Cannabis was our first stop into the realm of highly restricted botanicals before embarking into the psilocybin space. We adapted much of our former scientific expertise and analytical processes with cannabis to research psilocybin mushrooms. Because these botanicals are both controlled and stigmatized substances, there is still so much to discover, and we are ready to lead in this space. As DELIC Labs, we will continue to bring precision chemistry and collaborate with other scientific experts to advance production and knowledge in the psychedelic wellness industry.
Dr. Markus Roggen
Founder and CEO of Complex Biotech Discovery Ventures
Dr. Markus Roggen’s latest project, Complex Biotech Discovery Ventures, is a fundamental research laboratory and CRO for the cannabis, hemp, and psychedelic mushroom industries. His research interests lie in metabolite composition and behavior throughout the production cycle, extraction optimization, and development of innovative therapeutic formulations. Dr. Roggen received his M/Sci degree from Imperial College, London, UK in 2008. He then pursued his graduate degree in organic chemistry at the Federal Institute of Technology in Zürich (ETHZ), where he received his PhD in 2012. Dr. Roggen was awarded a DAAD postdoctoral fellowship to pursue further training in physical organic chemistry at The Scripps Research Institute in La Jolla from 2013-2014. He then entered the cannabis industry, at first as laboratory director for Davinci Laboratories of California, an analytical laboratory from 2014 to 2016. In 2016, he moved into an executive position overseeing production, R&D, and process optimization for OutCo, a vertically integrated cannabis company. Dr. Roggen is also a trusted advisor and mentor to multiple startups, startup accelerators, and organizations. Positions include advisory positions at Bloom Automation, a cannabis robotics company, and former SAB member at MediPharm Labs, a Canadian LP, and co-chair of the NCIA Scientific Advisory Committee.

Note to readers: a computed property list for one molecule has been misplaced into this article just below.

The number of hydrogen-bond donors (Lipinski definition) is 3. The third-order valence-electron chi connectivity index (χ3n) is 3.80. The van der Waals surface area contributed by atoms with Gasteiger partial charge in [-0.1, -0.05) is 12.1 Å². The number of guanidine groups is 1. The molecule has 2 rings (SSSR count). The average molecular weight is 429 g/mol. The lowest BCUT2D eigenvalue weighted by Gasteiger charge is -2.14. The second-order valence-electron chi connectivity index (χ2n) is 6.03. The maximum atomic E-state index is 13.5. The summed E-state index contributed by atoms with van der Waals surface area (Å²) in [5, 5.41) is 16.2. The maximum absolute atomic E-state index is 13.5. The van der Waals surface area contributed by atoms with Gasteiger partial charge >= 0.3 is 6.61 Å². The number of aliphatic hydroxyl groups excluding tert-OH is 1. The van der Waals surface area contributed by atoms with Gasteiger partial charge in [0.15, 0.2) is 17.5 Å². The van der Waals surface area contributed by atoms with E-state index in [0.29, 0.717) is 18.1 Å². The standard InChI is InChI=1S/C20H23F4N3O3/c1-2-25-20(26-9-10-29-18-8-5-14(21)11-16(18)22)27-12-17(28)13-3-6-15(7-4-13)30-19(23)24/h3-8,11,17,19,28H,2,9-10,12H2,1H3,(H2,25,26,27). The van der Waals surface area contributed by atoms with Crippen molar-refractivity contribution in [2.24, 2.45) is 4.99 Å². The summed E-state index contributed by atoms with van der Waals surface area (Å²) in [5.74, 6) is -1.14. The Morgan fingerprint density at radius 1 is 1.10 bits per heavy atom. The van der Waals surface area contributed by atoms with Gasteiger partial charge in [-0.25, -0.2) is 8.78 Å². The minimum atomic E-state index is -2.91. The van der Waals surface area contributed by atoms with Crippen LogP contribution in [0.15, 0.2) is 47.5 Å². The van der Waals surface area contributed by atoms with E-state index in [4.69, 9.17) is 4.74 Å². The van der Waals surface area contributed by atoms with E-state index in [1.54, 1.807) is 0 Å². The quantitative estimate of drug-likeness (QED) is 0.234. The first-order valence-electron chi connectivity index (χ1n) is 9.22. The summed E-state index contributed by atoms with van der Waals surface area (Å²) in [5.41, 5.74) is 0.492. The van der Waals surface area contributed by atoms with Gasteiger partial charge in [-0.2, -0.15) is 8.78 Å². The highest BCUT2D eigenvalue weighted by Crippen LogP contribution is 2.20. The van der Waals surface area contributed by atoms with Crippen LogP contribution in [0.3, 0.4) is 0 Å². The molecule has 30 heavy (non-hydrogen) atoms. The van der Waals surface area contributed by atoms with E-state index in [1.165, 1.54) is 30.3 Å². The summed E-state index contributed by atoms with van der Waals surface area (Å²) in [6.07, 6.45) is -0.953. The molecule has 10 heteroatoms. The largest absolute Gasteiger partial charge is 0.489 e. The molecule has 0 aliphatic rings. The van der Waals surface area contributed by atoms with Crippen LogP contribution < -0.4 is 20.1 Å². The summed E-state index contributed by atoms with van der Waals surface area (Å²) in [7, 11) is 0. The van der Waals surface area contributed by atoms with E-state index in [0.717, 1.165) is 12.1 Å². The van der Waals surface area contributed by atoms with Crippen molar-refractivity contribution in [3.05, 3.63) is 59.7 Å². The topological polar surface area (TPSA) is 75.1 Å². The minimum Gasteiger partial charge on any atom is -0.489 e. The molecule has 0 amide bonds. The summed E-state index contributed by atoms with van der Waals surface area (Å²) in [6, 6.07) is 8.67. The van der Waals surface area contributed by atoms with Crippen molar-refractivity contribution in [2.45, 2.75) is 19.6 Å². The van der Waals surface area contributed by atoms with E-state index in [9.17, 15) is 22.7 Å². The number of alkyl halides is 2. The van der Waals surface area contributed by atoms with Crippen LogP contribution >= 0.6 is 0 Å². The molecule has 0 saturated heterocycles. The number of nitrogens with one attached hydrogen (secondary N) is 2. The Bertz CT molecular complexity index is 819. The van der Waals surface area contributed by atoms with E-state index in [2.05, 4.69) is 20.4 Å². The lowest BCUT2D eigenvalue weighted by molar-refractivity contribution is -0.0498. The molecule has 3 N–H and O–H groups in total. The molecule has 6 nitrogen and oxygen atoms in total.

Communication & Multimedia Associate at Complex Biotech Discovery Ventures
With a background in communication and fine arts from Simon Fraser University, Vanessa uses digital media to craft inspiring stories that chronicle the impact of CBDV’s research in the cannabis and psilocybin space. She is motivated by her intellectual curiosity to explore the limitless potential of the emerging psychedelic wellness industry.
References Kargbo RB. Psilocybin therapeutic research: The present and future paradigm. ACS Med Chem Lett. 2020;11(4):399-402. [journal impact factor = 3.975; times cited = 3]
 Griffiths RR, Johnson MW, Carducci MA, et al. Psilocybin produces substantial and sustained decreases in depression and anxiety in patients with life-threatening cancer: A randomized double-blind trial. J Psychopharmacol. 2016;30(12):1181-1197. [journal impact factor = 3.121; times cited = 407]
 He W, Foth P, Roggen M, et al. Why is THCA decarboxylation faster than CBDA? An in silico perspective. 2020; ChemRxiv. Preprint. https://doi.org/10.26434/chemrxiv.12909887.v1
 Roggen M, Marelli A, Townsend D, Bohman A. Optimization of the decarboxylation reaction in cannabis extract. Perkin Elmer application note. 2018.
 Thurgood J, Martini S. Effects of three emulsion compositions on taste thresholds and intensity ratings of five taste compounds. Journal of Sensory Studies. 2010;25(6):861-875. [journal impact factor = 2.780; times cited = 22]
 Lenz C, Wick J, Braga D, et al. Injury-triggered blueing reactions of psilocybe “Magic” Mushrooms. Angew Chem Int Ed Engl. 2020;59(4):1450-1454. [journal impact factor = 12.959; times cited = 4]